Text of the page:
Who Are Those Guys #10
September 5, 2013
I promised I’d be back with more Ben Casey coverage after a few detours. First up, then, is your Ben Casey edition of Who Are Those Guys, highlighting some uncredited bit players I noticed in the episodes I revisited for my A.V. Club piece on the show and this thing about Vince Edwards.
“A Bird in the Solitude Singing” (September 21, 1964), the amazing episode with Anne Francis as the disfigured hooker, covers most of the cast in its credits. But here’s one familiar-looking fellow who puts in a brief appearance, sans credit, as a barfly who gives Dr. Casey the evil eye after Casey cockblocks his move on the lovely Anne.
Next we have “Three L’il Lambs” (March 29, 1965), the possibly-a-backdoor-pilot-but-I’m-not-completely-sure-about-that episode where Casey shepherds a trio of green interns. There’s a long nightclub scene where the three lads squire their dates: Norman Alden gets Kathy Kersh (lucky guy), William Arvin (whatever happened to him?) lands Marlo Thomas (er…), and somehow Nick Adams (on the left below) ends up with only a bit actress who has one line.
I didn’t have room to wedge “Journeys End in Lovers Meeting” (April 19, 1965) into the A.V. Club article, but this episode by one of the show’s few female writers, Pat Fielder, is a wonderfully operatic tearjerker with Red Buttons as a nice teacher whose young wife (Antoinette Bower) suffers horribly from a fatal brain tumor. Here are a couple of students in Buttons’s class. They even get names: the smirky guy is “Buddy” and the girl with the massive beehive (hornet’s nest? wedding cake? roll of fencewire borrowed from the western on the next soundstage? I could do this all day) is “Karen.” But no love for either in the end credits, alas. Karen in particular looks maddeningly familiar.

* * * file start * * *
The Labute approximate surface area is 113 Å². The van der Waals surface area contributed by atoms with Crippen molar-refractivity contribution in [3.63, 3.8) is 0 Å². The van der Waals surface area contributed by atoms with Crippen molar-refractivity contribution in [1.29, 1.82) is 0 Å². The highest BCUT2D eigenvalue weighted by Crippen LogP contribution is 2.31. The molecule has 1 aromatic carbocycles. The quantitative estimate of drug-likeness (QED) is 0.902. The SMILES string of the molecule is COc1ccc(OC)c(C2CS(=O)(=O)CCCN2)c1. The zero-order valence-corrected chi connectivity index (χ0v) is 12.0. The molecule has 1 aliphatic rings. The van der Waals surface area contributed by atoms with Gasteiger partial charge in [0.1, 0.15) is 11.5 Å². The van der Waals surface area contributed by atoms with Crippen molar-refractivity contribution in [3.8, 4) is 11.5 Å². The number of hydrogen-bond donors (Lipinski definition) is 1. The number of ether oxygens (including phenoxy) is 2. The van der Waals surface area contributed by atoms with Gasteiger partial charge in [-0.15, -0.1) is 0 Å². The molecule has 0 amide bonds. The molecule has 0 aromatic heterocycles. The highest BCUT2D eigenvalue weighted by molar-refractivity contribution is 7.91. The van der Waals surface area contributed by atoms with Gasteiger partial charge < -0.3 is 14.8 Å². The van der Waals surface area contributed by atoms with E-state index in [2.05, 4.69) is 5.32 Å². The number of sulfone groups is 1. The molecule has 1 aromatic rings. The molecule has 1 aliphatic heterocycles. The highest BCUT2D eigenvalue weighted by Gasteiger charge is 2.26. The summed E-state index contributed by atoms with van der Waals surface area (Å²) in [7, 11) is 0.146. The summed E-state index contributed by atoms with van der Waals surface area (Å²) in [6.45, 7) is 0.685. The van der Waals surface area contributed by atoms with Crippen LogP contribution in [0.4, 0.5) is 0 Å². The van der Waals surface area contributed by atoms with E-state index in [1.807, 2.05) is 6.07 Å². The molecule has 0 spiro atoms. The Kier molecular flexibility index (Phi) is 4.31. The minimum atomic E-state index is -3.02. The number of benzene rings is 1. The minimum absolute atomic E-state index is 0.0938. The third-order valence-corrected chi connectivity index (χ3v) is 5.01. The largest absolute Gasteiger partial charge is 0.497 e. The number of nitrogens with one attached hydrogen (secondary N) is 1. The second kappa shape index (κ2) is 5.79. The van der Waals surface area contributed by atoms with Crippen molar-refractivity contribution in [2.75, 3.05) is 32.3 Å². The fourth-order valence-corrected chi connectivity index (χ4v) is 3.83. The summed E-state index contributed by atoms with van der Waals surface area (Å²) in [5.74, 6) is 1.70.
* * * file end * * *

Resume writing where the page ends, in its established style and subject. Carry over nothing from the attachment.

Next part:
Finally, here’s a shot from Vince-as-director’s biggest turkey, “Run For Your Lives, Dr. Galanos Practices Here” (October 4, 1965). (Great title, at least.) This guy in the center is a patient who, like so many of us, is not happy about missing his favorite program because the hospital’s TV room has been taken over by Latin American revolutionaries. The other two old guys on either side of him are extras who do not have lines, although I’m fairly certain that the gent on the left is Charles P. Thompson of The Andy Griffith Show fame.
All right, you know the drill. Tell me who these people are, please.